I have had a number of e-mail exchanges about the cut session, including several with Chicago State administrators in the past two days. In sum, these e-mails offer a compelling portrait of a process that simply does not work. As near as I can figure out, this is the way these cut sessions now unfold:
The administration has established an arbitrary standard of 50 percent enrollment to keep a course, apparently any course. Of course, Professor Steve’s recent post demonstrates the chaotic results of that process. I suppose we should feel fortunate that even more courses were not cut. For "under enrolled" classes, advisors are required to submit justifications which may or may not be considered. Then, our administrators take their axes to the course schedule and create panic and confusion among faculty and especially among the student victims of this farce. In their effort to assure me that their intentions were benign, a number of the e-mails adopt a defensive posture. Unfortunately, they do nothing to clarify the reasons behind the multiple difficulties created by the cuts.
There are a number of problems with the statements being made by administrators. I will explain.
A few days before the cut session, at least one administrative person claimed that course cancellations were not about the cost of running classes. This position seems undermined by an e-mail sent by Angela Henderson to the Deans on January 5. The pertinent portion is here:
“I am reviewing the class size report for today. We need classes very close to 20 and 25. We are dealing with budget issues that will not allow us to run very small classes.”
So what is it? Are these cuts because of financial issues? According to at least one official, no. If they are not cut because of fiscal constraints, then why are they cut? As usual, we are not getting anything resembling a viable explanation.
In other e-mails, administrators make claims that are simply not accurate. Here’s one example:
“it is counter-productive to cancel courses in which graduating seniors are enrolled or classes that are required for majors or student teaching. . . Courses identified as being a methods course or needed so that a student could complete fieldwork or student teaching were not cut.”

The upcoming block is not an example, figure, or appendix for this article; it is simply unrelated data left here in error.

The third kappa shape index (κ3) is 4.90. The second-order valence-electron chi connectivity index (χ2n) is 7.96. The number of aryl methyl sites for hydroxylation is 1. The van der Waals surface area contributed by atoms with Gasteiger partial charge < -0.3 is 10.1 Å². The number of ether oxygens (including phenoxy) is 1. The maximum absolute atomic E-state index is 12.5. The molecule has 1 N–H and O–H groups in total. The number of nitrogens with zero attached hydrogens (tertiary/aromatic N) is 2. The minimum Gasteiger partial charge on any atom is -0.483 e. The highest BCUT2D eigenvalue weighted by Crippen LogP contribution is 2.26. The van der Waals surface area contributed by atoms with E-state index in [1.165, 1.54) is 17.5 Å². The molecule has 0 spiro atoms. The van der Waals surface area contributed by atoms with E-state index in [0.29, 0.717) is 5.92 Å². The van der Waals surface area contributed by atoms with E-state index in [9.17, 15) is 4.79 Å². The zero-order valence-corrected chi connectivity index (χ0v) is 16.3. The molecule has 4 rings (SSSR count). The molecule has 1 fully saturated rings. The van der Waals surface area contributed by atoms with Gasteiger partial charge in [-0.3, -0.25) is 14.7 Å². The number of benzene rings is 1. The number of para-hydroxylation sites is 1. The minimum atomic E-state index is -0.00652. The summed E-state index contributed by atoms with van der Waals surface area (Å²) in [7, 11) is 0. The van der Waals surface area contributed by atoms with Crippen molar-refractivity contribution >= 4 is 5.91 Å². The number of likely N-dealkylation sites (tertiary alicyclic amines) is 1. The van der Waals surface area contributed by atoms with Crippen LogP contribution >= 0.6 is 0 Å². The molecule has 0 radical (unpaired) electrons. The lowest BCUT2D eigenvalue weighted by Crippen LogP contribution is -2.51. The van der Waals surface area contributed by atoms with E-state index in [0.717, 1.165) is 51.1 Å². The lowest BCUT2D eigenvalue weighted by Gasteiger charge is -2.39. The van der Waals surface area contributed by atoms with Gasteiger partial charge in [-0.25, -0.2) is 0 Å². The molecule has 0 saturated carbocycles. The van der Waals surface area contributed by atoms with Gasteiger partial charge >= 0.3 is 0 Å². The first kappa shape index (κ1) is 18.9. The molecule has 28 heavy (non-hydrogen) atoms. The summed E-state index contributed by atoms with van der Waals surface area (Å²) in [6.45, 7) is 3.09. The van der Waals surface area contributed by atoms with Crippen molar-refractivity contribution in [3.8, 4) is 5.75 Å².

Comparing that rhetoric with the facts, here’s what we find: In our discipline, a course which certainly qualifies as a “methods” class, which is required for all majors and which contained two graduating seniors, was cut for the second time this school year. In addition, not one, but two classes required for students doing Secondary Education were cancelled: CAS 2630 and ED 4500/5500. For one student, this creates the possibility that unless the course is resurrected in the Special Session, his program completion will be delayed until Fall 2015. How does cutting that class serve our student’s educational needs?
Another inaccurate statement is this one: “Where justifications, as mentioned above were provided, those classes were not cut.”
In fact, the advisors in our discipline did submit a justification for the methods class I discussed above. The justification clearly indicated the presence of two graduating seniors in a class required for all majors. Contrary to the assertion in the e-mail, this class was indeed cut. I received an e-mail from one of the unfortunate graduating seniors asking what can be done to finish the program’s graduation requirements. The only option at this point seems to be an independent study. I’ll try to arrange one before they get cut, as they were last semester.
At this point, I do not care whether the people responsible for this fiasco had good intentions or not. I only care about fixing the myriad problems this ridiculous exercise has generated so our students can finish their programs and realize their educational goals. The patent idiocy of this reliance on “metrics” or simple mathematical formulas should be obvious by now. How the hell do we insure that this does not happen again?